Sunday, November 30, 2008

Toni Morrison/A MERCY

In 1690, a farmer dies of pox. He is survived by the English wife he ordered by mail and by their three servant/slaves: a Native American woman, a white woman, and a black teenage girl. In a brief and characteristically sensual narrative, Toni Morrison creates thumbnail sketches of eight lives brought together in infant America, all products of different desperations. Their interactions are a reimagining of American history at a peculiar formative moment, when slavery and race still had broad definitions, and when social advantages were random and fluid.

I purchased my copy of this book at a reading during which Toni Morrison was asked, "When do your readers disappoint you?" Her answer to this uncomfortable question: "When they expect a quick and happy ending." There should be, she went on, no need for a clean ending. "I like ambiguity and ambivalence in the mind of the reader after the last page." Furthermore, fiction should be "not knowledge but imagination and insight."*

All these things put forth as caveats, I want to treat this review as I would have if I hadn't heard her say those things. This novel is so rich in provocative themes that each section had me itching to know more, more about each character's situation, back story, and character. The chapters are lush and impressionistic, full of Morrison's trademark language, and the characters (from the short glimpses we get of them) are very interesting personalities.

But for the cast of characters and the issues tackled--settlement, slavery, religion, indentured servitude, the elimination of the Native Americans, rape, race, the systematic oppression of females, child loss, to name some--the book was short. Frustratingly, the story lines introduced in the short chapters weren't revisited or explored. As it is, the thumbnail sketches of the characters were a little too thin to to satisfy, and, honestly, a little bit stagnant. In this way, it reminded me of Gentlemen of the Road--a fascinating topic in the hands of a master writer that fails to hit the spot because it is too short and underdeveloped.

I appear to be in the minority on this book, since every review I've read has been nothing short of worshipful. I would still absolutely recommend A Mercy, because it is a tantalizing read. I hope that it will spawn interest in that period of American history and perhaps inspire other period fictions for me to read down the line.

*NYPL, 11/12/2008


sandralambert said...

"Frustratingly, the story lines introduced in the short chapters weren't revisited or explored. As it is, the thumbnail sketches of the characters were a little too thin to to satisfy...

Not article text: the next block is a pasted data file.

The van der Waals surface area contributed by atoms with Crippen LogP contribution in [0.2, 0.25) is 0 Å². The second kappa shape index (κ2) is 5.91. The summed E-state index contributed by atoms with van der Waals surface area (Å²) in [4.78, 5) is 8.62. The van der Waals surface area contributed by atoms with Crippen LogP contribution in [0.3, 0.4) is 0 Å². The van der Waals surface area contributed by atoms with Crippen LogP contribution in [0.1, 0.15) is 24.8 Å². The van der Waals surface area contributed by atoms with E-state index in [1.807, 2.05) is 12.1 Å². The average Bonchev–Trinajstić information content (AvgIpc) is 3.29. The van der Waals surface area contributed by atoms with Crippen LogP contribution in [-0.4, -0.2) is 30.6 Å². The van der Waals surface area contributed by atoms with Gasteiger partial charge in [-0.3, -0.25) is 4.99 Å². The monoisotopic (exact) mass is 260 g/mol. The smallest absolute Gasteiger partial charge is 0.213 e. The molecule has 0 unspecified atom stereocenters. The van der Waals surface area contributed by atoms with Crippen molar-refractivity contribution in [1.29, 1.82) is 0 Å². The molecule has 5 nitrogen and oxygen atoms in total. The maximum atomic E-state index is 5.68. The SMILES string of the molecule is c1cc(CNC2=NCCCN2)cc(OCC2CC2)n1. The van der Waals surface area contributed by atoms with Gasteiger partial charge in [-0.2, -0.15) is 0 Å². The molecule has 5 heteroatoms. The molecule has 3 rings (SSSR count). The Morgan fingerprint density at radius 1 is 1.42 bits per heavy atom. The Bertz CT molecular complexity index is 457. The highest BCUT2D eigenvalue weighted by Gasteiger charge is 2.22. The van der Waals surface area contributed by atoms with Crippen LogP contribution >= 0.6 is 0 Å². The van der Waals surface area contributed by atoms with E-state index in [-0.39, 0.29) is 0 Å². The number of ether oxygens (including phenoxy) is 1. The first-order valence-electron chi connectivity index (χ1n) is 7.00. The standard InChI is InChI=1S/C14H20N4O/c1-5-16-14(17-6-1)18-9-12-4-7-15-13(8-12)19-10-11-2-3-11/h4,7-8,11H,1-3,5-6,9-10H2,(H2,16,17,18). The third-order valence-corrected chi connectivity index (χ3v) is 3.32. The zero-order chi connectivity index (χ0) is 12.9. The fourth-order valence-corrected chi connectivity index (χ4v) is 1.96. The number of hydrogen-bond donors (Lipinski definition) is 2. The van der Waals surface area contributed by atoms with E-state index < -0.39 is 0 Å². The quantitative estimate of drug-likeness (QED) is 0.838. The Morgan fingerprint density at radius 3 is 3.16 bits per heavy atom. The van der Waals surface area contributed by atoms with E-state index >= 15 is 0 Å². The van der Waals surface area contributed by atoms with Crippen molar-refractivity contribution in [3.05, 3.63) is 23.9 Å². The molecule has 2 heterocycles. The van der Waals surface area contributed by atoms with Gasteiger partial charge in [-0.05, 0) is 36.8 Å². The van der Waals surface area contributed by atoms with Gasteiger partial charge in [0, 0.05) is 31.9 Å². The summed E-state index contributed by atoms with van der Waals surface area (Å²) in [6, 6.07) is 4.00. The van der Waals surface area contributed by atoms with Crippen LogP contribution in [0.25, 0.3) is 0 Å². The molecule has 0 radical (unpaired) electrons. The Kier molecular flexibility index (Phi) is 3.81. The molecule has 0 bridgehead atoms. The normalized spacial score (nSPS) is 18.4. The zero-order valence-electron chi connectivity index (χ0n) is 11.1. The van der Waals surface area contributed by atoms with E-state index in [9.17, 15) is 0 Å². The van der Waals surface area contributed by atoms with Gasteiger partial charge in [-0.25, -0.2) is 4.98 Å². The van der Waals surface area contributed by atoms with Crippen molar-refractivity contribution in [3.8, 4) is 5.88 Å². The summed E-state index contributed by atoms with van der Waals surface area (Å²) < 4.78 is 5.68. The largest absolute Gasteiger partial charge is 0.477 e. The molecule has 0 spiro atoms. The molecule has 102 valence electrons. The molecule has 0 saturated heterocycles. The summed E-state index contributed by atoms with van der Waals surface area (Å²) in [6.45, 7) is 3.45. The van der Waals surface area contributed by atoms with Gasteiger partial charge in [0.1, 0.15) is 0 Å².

But, but, but. I think when you read fiction set in the past, it's like reading a novel set in a culture unfamiliar to you - you have let go of knowing everything. Too much would have to be explained. I think Morrison did her job by more than sketching in the "macro" of the culture and then taking us into the "micro" - the hearts of her characters.

moonrat said...

Thanks for chiming in, Sandra. Like I said, I know I must be in a minority on this. And you're right, there's no way to know everything (an intersting side conversation could be had re: why we always want fiction to be "well researched" these days... isn't it just fiction??)

But certain moments and characters still felt underdeveloped to me. In particular (since you've read the book), I was frustrated by Sorrow's presence, her thinness, and the melodrama about her history and origins. I really didn't understand her as a person or a character at all, and I didn't entirely understand her function in the novel except, maybe, as an example that there were white slaves.

Also, I was frustrated by Lina, who I thought could have been compelling and interesting, but who instead ended up filling a number of stereotypes you always see written about Native American characters without really adding much to them. Again, with the barely-scratched itch--it seemed to me like there was an open wound story to be told about the man/lover who had mistreated her when she was 14 and before she ended up with the Vaarks, but instead I only have a vague, impressionistic understanding of her. Rar, barely scratched itches.

I felt like there were simply SO many stories to tell, and that only pieces of them had been crammed into a very thin volume.

sandralambert said...

Okay, you are right about Sorrow. She sprung to life for me at the end, but not before. I've been doing writing research on the 1918 flu and how people reacted to and lived past such mass devastation - mostly their lives were muted and the suffering unspoken - like Lina.

threepenny said...

I didn't think the novel was very successful. What bothered me was that the characters' backstory seemed forced onto the page, at the expense of living, breathing characters. Because their histories were meant to be a protest against servitude, making them serve as exemplars seemed, well, like another kind of servitude. There was a lot to admire in the book, but the overbearing narrator piece was a bit of a dealbreaker for me. The moments of grief and outrage and empathy didn't rival those of "Beloved."

moonrat said...

thanks, threepenny. i didn't put my finger on that earlier but i think i'm (for the most part) inclined to agree with you.

we're going to do a book discussion on Ed Ass on 1/1/09--i hope you'll be able to come. it would be nice to have a variety of perspectives.

threepenny said...

Moonrat, thanks for checking out my blog and for the invite to discuss "A Mercy" with you all next month. If I am at my computer that day, I will be sure to stop by. Happy holidays!